clock menu more-arrow no yes

Filed under:

One year after the Dollar Ridge wildfire, biologists are optimistic about the future

DUCHESNE — Nearly 70,000 acres were burned in the Dollar Ridge Fire last July, destroying cabins and prompting concern for the future of wildlife in the area.

One year later, biologists rehabilitating the area say the scorched land near Strawberry Reservoir is well on its way to recovery.

"Going from completely scorched earth that looked like Mars to looking like it does today, it’s just amazing," Division of Wildlife Resources biologist Derrick Ewell said Monday during a tour of the area. "The amount of grass and vegetation that has come back has created an awesome wildlife habitat."

Officials gave a tour on Monday July 8, 2919, of the area the Dollar Ridge Fire burned a year ago. Officials said the fire scorched almost 70,000 acres near Strawberry Reservoir. Last fall, the Utah Division of Wildlife Resources and its partners in Utah’
Officials gave a tour on Monday July 8, 2919, of the area the Dollar Ridge Fire burned a year ago. Officials said the fire scorched almost 70,000 acres near Strawberry Reservoir. Last fall, the Utah Division of Wildlife Resources and its partners in Utah’s Watershed Restoration Initiative reseeded much of the burned terrain.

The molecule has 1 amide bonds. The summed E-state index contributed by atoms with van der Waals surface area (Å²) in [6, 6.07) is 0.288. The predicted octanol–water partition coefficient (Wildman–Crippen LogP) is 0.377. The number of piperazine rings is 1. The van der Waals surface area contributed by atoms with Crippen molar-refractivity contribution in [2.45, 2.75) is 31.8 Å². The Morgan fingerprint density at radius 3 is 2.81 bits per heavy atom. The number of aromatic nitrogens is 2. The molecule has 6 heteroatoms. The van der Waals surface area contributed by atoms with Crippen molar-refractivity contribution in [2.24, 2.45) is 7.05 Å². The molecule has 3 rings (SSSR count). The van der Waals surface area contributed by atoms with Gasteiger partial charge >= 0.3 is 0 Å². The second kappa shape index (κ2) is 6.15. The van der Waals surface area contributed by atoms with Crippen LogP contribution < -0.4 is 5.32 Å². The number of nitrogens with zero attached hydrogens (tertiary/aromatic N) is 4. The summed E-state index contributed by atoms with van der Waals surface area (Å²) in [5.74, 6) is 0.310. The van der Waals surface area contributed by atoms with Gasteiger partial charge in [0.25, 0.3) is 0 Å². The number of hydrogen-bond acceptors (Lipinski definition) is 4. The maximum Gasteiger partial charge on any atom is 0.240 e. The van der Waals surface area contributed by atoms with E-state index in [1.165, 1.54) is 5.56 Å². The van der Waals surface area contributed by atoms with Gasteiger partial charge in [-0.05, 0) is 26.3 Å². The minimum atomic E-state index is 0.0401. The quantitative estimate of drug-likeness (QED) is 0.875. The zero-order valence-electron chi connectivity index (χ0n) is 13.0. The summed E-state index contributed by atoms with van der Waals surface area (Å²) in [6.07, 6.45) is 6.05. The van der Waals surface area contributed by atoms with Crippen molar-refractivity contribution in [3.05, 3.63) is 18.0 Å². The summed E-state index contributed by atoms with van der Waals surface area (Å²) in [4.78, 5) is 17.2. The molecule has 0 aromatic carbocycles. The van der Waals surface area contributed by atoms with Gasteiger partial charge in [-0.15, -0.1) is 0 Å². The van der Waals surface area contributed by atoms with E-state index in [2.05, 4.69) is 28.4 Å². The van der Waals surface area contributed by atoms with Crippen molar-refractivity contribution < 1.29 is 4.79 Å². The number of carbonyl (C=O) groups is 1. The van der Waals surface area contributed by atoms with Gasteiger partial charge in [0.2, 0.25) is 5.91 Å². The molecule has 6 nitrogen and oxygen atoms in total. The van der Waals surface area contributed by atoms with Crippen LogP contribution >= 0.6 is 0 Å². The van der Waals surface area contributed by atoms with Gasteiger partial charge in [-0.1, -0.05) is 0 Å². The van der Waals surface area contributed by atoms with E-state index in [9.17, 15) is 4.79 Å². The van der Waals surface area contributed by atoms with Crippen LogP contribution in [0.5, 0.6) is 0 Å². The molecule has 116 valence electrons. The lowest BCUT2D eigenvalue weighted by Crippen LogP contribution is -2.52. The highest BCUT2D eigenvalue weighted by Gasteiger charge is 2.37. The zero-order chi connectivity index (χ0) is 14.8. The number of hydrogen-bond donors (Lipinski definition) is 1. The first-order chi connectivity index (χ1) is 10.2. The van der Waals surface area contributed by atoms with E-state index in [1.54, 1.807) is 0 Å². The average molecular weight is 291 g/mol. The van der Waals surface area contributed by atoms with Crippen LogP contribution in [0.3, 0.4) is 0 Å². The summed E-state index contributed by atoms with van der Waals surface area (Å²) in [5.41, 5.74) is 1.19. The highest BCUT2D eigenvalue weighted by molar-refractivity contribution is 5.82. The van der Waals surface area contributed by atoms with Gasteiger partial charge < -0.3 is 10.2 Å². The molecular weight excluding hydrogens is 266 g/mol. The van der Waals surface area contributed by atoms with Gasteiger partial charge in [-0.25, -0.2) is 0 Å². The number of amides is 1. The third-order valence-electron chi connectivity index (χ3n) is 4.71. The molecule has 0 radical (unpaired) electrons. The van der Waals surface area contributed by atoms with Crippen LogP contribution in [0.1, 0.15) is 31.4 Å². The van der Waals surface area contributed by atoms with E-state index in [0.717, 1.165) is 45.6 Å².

Sam Penrod, Deseret News

Native seeds were scattered in the fall on roughly 13,000 of the burned acres — and, thanks to a wet fall, winter, and spring, there's hope that the seeding efforts will be successful, though scientists say they won't know for sure for a few more years. Already, grass and wildflowers have begun to sprout from the ground.

Meanwhile, other steeper, rockier parts of the landscape could take decades to fully recover.

The fire, which was reported on July 1, 2018, burned through August, scorching at more than 68,000 acres near Strawberry Reservoir. It destroyed 363 structures, including at least 75 residences, and cost upwards of $20 million to fight. Officials determined that the fire was human-caused.

At the time, many worried about big game living in the area. But GPS trackers showed that many local moose, elk and deer didn't leave their charred habitat, and those that did quickly returned. Scientists are similarly optimistic about the future of these animals.

"I anticipate that over the next couple years or decade, this fire is going to increase the health of deer, elk, moose herds up here," Ewell said.

The major focus for the rehabilitation efforts over the next several years will be on the Strawberry River itself, where the fire caused debris flows and washed out a road, Division of Wildlife Resources biologists said.